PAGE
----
The Ethiopian Welo opal mines were first discovered in 2008 in the district north of the capital of Addis Ababa (although opal was said to have been discovered in the 1930's elsewhere in Ethiopia and minimal mining began in the 1990's):
The USGS estimates 2012 production of Ethiopian Welo opal to be 14,000 kilograms or 31,000 pounds. This estimation would change Australia's purported 95-97 percent of the world's opal production. There is not much information currently available about the Ethiopian Welo opal mines. Perhaps my daughter, Zoe, can make a field trip to the north to discover more about their deposition (or I could visit her and the opal mines!). I am quite curious about the similarities between the depositional environments in Australia and Ethiopia.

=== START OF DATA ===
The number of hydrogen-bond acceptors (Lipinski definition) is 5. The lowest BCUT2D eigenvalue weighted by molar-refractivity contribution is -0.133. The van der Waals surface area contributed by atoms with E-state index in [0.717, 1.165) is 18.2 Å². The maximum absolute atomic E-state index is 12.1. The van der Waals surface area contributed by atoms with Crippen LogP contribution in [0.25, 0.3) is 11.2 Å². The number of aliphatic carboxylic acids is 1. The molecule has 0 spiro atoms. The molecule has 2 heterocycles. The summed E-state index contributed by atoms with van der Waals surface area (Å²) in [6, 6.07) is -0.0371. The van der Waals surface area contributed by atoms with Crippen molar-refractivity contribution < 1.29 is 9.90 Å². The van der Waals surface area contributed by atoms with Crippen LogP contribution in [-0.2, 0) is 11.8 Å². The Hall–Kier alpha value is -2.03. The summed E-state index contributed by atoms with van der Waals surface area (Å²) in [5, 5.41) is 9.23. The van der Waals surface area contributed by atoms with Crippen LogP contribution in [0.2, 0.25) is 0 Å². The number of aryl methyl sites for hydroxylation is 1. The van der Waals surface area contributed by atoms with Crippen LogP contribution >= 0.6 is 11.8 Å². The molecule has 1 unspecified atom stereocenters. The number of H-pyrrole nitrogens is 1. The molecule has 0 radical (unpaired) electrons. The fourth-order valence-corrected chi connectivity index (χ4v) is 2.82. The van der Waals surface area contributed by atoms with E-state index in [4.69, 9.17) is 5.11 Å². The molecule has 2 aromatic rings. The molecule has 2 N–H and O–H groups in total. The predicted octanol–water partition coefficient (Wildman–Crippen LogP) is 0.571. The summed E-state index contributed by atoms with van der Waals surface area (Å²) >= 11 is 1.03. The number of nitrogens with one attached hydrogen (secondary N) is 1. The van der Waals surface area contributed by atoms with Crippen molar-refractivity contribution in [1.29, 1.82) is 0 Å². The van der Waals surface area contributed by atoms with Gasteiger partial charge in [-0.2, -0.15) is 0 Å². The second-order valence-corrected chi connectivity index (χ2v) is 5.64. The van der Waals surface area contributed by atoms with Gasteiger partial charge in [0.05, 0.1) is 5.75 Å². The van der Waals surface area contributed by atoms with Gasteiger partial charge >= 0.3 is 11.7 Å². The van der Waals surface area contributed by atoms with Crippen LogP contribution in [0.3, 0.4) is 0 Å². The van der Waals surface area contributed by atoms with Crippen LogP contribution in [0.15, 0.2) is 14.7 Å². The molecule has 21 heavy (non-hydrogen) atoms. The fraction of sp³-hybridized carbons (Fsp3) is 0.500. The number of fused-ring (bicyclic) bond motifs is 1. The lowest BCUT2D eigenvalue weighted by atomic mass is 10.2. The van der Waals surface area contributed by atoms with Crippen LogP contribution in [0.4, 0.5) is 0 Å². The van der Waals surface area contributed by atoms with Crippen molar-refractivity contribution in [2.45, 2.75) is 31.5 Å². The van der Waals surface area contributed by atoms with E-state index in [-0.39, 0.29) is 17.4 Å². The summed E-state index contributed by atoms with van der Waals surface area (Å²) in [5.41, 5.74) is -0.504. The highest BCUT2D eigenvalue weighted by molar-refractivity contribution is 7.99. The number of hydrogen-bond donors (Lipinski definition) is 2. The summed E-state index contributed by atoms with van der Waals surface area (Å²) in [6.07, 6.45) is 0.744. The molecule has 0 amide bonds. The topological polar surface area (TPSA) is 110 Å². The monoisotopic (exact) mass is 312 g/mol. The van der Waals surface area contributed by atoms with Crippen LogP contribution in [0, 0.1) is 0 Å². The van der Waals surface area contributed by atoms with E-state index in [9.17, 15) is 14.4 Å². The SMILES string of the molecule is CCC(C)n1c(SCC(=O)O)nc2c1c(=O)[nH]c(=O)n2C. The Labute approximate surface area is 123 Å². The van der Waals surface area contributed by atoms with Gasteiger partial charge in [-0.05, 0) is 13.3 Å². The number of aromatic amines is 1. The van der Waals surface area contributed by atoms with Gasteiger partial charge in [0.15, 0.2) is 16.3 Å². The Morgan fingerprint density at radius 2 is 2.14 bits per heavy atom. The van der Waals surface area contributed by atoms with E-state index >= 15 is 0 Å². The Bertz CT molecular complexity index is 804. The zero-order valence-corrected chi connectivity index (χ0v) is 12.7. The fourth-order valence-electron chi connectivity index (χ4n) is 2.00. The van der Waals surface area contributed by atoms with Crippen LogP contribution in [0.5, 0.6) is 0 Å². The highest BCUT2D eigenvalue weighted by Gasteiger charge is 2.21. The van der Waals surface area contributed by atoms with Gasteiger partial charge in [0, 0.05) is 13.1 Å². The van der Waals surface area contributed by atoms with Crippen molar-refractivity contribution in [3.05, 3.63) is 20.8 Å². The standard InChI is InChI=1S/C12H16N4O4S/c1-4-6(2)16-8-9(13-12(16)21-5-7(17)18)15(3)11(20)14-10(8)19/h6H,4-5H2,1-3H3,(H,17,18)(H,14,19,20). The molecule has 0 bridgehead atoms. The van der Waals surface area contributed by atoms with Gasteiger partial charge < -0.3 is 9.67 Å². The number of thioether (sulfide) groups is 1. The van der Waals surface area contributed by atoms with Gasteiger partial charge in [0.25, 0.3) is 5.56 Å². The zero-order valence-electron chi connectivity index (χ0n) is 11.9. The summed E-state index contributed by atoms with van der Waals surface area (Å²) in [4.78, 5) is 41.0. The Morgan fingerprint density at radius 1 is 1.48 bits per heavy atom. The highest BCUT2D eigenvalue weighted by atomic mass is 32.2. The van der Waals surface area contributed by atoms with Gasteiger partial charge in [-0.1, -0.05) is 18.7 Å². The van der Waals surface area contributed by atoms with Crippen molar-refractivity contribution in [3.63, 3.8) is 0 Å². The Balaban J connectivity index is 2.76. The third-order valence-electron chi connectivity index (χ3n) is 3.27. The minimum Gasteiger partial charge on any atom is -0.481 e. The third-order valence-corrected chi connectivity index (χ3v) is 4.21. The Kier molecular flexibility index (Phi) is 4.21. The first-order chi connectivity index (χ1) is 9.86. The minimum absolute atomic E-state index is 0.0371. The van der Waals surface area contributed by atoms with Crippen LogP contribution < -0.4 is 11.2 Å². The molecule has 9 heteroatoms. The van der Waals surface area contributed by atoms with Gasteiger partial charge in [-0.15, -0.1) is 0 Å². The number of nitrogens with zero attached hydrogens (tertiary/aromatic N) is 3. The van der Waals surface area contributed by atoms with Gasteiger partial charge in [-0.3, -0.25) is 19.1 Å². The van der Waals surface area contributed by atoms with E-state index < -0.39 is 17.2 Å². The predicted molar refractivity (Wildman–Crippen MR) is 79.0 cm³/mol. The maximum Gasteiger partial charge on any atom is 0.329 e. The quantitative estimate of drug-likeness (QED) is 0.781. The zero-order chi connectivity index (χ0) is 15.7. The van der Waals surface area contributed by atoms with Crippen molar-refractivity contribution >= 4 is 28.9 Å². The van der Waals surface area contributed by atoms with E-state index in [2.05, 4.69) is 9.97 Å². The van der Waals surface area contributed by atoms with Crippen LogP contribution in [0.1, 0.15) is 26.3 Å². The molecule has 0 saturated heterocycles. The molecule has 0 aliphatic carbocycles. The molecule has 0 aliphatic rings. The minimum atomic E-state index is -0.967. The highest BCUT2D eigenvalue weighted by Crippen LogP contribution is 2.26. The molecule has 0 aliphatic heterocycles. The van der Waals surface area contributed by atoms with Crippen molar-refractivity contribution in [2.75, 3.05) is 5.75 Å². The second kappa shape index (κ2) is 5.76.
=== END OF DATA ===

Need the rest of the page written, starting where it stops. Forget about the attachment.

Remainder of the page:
Opal is a hydrated amorphous form of silica with a water content ranging from 3 to 21% by weight. Because of its amorphous character, it is classed as a mineraloid, unlike the other crystalline forms of silica, which are classed as minerals.
Australian opal is generally of a higher water content than the Ethiopian Welo opal. It is also generally found in deeper environments. Opals which get too dry are said to "craze." Often gemologists store opals in water to keep them hydrated. I take mine swimming.
This four minute long video of Welo opals is worth a look, oh pals!
I like the fire and the setting of this Ethiopian opal.
Speaking of Ethiopia, here's the Peace Corps group arrival at the airport in Addis Ababa. Where's Waldo (er, Zoe?!) What an enthusiastic bunch (especially just after a 13-hour plane ride)!